Spending eight months in South Africa leaves one observing in wonder the similarity between the extreme and often contradictory ways in which South Africa and Israel are often viewed. While much is obviously different between today’s South Africa and Israel, in many emotional ways there are similarities. In more concrete ways, too, it is clear that we have much to gain from each other in seeking ways to further develop a relationship that is in reality much deeper and meaningful than some people think.
Both South Africa and Israel are touchstones for many, as both are seen as places born out of great tragedy – democratic South Africa emerging from the horrors of Apartheid and the modern State of Israel from the shadows of the Holocaust, following the Second World War. Both are actually inspirational stories, the stuff of Hollywood movies (for example Exodus and Long Walk to Freedom) while some insist on prophesising a coming apocalypse. Both have complicated histories and deep domestic and regional challenges. The two countries are vibrant, loud democracies in regions that are not quite known for their liberalism. Our vocal civil societies remind us of shortcomings, challenges and the need to strive to achieve enormous (perhaps unreachable) goals and expectations that have been set for us. Israel and South Africa are clearly imperfect, like everywhere else, but these standards and outsized attention keep our leaders’ feet to the fire.
In South Africa, the discussion about my country has often become overly simplistic and often toxic. I understand, and appreciate, the long and emotive connection between many in the ANC with the Palestinians. Nevertheless, the history and circumstances in the two regions are patently different, despite a natural tendency for people to see the world through the prism of our experiences. Israel is so much more than the one (albeit, very important) issue: Israel and our Palestinian neighbours. What remains confounding for many is the willingness for some here to allow a small group of extremists to attempt to hijack South African policy and interests for an agenda of hate, hopelessness and ironic double standards.
In fact, South Africa’s formal policy on many issues connected to the Middle East, including the Israel-Palestinian conflict and Iran, are generally in line with much of Europe. For example, last November, South Africa’s government emphasised its support for a negotiated two-state solution by clarifying: “Cabinet recognises the right of Palestinian people for self-determination and the right of Israel to exist alongside a Palestinian state. Their endeavour to find a solution to the conflict which will be just should continue.”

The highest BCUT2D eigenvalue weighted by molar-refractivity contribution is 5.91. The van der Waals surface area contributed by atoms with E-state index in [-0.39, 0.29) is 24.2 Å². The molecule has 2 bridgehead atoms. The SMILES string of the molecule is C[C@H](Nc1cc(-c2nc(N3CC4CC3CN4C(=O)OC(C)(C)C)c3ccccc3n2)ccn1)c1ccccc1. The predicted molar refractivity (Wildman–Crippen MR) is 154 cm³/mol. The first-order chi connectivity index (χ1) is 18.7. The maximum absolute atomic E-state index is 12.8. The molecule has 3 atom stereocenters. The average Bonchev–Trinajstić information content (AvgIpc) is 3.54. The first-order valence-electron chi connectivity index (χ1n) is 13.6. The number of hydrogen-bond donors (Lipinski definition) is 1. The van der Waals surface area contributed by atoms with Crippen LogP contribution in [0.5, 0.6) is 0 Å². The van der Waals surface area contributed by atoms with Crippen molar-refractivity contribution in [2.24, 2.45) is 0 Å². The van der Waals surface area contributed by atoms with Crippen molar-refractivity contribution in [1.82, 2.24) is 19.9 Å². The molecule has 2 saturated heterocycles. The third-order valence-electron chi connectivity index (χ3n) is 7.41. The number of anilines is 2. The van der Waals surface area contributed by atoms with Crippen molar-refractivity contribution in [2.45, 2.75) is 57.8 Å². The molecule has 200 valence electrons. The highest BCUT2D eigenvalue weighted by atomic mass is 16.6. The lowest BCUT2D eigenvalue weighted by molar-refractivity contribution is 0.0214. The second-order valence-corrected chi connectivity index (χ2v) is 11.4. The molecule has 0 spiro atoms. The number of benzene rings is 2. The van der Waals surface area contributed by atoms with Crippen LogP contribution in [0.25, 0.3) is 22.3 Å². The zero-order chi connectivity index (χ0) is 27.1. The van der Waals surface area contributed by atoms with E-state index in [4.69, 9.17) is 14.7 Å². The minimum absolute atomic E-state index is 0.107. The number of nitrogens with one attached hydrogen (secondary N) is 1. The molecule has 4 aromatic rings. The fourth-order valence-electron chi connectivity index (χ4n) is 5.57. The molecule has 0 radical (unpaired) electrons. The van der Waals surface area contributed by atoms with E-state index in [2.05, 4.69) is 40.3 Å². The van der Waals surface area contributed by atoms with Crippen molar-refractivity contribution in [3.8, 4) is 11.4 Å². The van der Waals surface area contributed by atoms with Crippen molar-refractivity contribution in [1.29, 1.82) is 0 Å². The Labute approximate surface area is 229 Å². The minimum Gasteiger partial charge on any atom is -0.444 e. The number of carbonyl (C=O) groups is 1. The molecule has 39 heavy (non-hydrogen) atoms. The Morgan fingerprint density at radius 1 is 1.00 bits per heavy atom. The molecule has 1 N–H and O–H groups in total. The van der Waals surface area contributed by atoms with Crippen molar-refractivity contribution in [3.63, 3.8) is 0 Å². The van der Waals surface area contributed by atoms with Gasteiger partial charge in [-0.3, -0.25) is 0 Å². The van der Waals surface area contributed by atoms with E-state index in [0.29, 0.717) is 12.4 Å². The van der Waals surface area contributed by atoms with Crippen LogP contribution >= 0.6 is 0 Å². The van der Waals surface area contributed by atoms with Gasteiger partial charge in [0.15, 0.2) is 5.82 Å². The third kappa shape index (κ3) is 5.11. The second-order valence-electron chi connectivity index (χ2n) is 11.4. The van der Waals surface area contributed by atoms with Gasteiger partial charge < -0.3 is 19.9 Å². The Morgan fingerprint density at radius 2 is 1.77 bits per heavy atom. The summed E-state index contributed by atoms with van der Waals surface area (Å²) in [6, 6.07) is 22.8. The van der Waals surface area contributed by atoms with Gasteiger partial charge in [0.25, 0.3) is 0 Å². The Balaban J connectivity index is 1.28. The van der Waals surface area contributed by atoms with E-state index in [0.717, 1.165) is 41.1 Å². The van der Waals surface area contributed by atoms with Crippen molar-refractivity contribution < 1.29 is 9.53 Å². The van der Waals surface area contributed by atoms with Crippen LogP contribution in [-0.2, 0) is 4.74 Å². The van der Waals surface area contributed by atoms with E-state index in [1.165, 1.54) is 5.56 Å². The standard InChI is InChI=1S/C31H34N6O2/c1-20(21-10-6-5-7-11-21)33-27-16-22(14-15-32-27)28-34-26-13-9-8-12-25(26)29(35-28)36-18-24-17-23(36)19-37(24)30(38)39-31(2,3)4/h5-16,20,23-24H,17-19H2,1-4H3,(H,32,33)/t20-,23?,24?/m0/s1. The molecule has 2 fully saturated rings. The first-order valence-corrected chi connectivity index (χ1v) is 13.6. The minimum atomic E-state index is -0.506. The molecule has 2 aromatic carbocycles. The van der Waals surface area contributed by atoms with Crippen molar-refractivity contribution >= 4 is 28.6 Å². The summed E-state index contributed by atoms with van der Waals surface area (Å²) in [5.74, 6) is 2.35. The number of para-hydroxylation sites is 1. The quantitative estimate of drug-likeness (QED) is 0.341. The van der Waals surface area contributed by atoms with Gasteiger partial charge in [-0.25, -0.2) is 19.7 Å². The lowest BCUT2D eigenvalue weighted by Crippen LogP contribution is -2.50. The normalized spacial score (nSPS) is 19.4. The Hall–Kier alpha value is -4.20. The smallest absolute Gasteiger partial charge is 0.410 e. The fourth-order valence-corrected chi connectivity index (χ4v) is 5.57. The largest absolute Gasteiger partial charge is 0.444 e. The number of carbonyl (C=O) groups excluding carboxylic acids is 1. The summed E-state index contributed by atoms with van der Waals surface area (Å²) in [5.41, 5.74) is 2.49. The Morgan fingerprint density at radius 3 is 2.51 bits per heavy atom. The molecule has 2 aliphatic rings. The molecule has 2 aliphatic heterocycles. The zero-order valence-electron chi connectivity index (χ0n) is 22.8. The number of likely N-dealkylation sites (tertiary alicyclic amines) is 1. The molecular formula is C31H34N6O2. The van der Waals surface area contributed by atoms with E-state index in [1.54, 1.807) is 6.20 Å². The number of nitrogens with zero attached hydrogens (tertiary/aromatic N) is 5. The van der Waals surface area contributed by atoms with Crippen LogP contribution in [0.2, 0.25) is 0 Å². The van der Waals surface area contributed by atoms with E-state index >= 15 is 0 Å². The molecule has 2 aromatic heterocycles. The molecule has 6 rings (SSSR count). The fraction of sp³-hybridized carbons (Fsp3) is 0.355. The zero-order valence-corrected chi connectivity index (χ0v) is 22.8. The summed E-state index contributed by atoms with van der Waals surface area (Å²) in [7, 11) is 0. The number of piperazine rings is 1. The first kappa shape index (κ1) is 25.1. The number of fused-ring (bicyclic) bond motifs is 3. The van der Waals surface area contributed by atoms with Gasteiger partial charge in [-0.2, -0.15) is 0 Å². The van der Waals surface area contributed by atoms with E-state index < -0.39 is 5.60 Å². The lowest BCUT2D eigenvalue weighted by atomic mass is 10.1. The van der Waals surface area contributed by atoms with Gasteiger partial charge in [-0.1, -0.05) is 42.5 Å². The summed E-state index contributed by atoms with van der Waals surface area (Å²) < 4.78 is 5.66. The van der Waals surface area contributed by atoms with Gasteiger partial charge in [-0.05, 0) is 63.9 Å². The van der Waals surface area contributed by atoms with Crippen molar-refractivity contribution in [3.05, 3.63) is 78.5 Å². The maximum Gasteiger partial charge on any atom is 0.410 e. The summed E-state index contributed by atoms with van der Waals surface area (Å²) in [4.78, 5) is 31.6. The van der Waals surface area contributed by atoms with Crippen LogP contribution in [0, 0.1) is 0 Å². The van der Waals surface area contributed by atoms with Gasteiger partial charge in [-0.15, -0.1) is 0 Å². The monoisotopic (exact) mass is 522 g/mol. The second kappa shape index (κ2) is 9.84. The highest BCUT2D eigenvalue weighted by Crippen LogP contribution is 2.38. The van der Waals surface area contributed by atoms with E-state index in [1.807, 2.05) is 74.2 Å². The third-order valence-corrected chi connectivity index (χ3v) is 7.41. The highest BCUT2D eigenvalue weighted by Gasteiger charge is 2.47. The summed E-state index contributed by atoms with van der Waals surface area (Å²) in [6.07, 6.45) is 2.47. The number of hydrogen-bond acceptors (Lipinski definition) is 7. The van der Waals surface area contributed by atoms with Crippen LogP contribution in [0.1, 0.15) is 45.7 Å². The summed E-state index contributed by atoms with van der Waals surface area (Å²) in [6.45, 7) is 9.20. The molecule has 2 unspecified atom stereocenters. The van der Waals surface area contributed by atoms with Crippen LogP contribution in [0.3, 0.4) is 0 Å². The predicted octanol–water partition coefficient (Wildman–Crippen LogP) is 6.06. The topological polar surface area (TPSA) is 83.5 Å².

Similarly, President Zuma stated at the United Nations General Assembly in September 2012: “We remain committed to the two-state solution based on the 1967 borders with Palestine and Israel co-existing side by side in peace.”
This position is not really a subject of actual debate in public life in South Africa. This agreement was emphasised by senior representatives of five South African political parties (the ANC, DA, IFP, COPE and the ACDP) who each stated at a public debate in Johannesburg earlier this month sponsored by the South African Board of Jewish Deputies that their party supported a two-state solution and opposed boycott, divestment and sanctions (BDS) in the Middle East.
The same is true regarding Iran. Twice, while serving as a non-permanent member of the United Nations Security Council, South Africa raised its hand together with the entire Council to support international sanctions against the Islamic Republic. Over the past two years, almost, South Africa has respected those sanctions by diverting all of its oil purchases to other countries. DIRCO officials and other government representatives have emphasised human rights issues with Iranian interlocutors and, like most of us around the world, remain reasonably cautious of Iran moving forward.
Obviously, Israel has a different view on some of those issues, although in fact the differences are quite a bit less than one might imagine. We see ourselves as the only stable, democratic country in our often explosive region. We are in many ways “ground zero” of the unease and instability that has resulted from the uprisings throughout the Arab world all around us. It has become obvious to any fair-minded person that the region has deep, deep issues far beyond a question of peace or conflict with the Israelis.
We are involved in a complex peace process with our Palestinian neighbours, with American assistance, with regular ups and downs. There are a range of tough issues that will demand compromises and visionary leadership from all sides. We support a two-state solution that offers hope and opportunity for both Palestinians and Israelis. Israel protects rights of all its citizens regardless of race, sexual orientation or religious belief – Jewish, Muslim or Christian. Even those who are not citizens – such as Palestinians – have access to Israel’s justly renowned courts. Local and international NGOs have a loud, vibrant voice and a significant impact. We work with the Palestinian Authority on water, agriculture and capacity building programmes – the sides recently signed a long-term contract to supply the Palestinians with natural gas from beneath the Mediterranean Sea.
Israel has made peace with two of its neighbours – Jordan and Egypt. We unilaterally left Gaza in 2006, offering its people a chance for a better life, one that sadly has not come to pass. Instead, rockets continue to be shot regularly by Hamas and Islamic Jihad militants towards civilian areas, in a macabre hope to somehow hit a child, a school or a home. We believe that stronger words and actions against incitement, violence and for mutual recognition should come from the Palestinian Authority and those truly interested in human rights. As for Iran, Israel and most other states in our region remain unconvinced that the danger has passed. Real concerns remain for Iran’s citizens and neighbors and regarding the way its Mullahs continue to threaten Israel. We question whether any change has come that might offer benefits for our region.
South Africa, like Israel and nearly all countries, often works to balance out the multiple layers of its interests and concerns on complex international relations dilemmas of our day. Some quibble about nuanced positions that the States take on complex issues like Ukraine, Syria and a range of conflicts across Africa, but diplomacy is often the art of recognising shades of grey and working to find areas of agreement, as much as pointing out differences in perception.